Our Opinion: YouthWorks works


No one seems to have a bad word about the state's YouthWorks program, which provided an estimated 5,000 jobs for teens from low-income households last year, but nonetheless it has found itself on the chopping block as Beacon Hill finalizes its budget for the coming fiscal year. There is no good time for cuts in this valuable program, but with summer looming, this is a particularly bad time.

The program was earmarked for $9 million in funding the past fiscal year, and the House has proposed cutting it to $5 million, with the Senate likely to reduce funding to $8 million, according to The Boston Globe. While Boston, Worcester and Springfield get the largest share of the funding, Pittsfield, one of 31 state communities eligible for funding, received $80,627 in 2012 and $26,800 so far in 2013 according to the YouthWorks website. (There is also a year-round component to the funding.) It is administered in Pittsfield through BerkshireWorks.

The teen unemployment rate is 24 percent nationally compared to an overall unemployment rate that has declined to 7.5 percent this year. YouthWorks funds jobs at $8 an hour for students in low-income families, giving them and their families some extra money while also providing teens work experience to build upon. The program doesn't have an apparent downside and it is not clear why it fell into such disfavor while making its way through the Beacon Hill budget process.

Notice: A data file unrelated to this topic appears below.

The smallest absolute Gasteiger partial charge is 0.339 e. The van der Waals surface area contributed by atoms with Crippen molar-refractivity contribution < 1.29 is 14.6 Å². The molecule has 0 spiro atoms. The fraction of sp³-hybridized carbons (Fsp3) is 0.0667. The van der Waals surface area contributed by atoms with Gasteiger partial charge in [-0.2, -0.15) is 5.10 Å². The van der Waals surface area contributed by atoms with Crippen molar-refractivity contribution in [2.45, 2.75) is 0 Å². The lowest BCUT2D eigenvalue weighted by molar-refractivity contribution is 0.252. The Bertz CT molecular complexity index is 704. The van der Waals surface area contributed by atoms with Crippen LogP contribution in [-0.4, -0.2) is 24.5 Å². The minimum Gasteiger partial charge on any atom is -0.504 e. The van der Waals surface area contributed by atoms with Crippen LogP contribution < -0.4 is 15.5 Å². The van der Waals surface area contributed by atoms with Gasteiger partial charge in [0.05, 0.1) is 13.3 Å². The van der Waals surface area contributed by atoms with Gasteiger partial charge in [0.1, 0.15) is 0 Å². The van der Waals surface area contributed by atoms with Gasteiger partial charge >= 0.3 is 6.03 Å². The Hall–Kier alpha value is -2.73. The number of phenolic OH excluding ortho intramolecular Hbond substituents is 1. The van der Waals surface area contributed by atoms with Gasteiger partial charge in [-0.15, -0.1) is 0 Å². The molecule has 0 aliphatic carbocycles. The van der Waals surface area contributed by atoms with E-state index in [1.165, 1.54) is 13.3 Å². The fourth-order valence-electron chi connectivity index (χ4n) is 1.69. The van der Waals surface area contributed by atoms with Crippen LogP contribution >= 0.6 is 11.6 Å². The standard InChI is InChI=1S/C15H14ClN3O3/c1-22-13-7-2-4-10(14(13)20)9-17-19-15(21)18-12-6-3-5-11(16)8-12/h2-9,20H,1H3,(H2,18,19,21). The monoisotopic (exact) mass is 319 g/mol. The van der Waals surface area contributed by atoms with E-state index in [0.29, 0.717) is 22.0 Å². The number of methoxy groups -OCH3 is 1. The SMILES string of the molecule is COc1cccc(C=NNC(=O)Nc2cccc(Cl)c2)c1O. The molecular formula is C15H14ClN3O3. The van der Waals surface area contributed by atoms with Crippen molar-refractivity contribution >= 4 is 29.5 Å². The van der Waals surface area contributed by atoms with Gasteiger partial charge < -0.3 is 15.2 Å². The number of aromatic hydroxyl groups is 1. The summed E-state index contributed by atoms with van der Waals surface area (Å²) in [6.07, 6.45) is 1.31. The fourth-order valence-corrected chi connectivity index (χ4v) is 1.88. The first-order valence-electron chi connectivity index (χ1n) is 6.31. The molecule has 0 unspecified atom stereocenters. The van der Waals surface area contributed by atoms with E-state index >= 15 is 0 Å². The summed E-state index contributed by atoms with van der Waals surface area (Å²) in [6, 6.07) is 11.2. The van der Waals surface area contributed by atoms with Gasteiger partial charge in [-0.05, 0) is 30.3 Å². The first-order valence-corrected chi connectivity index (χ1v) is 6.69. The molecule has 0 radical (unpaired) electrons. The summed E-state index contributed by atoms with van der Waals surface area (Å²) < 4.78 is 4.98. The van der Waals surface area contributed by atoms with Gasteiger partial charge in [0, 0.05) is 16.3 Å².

Being penny-wise and pound-foolish with programs that benefit the state's young people is unwise in both the short- and long term. Governor Deval Patrick lobbied again this week for a budget proposal that will guarantee early education for children up to the age of 5 and fully fund K-12 education. The Legislature is not required to fully buy into the governor's program but it is obligated to take it and its clear benefits seriously, which it has yet to do as it prepares the new budget.

YouthWorks works, and a case hasn't been made to cut it back, certainly not to the level proposed in the House. It should at least be level-funded another year.


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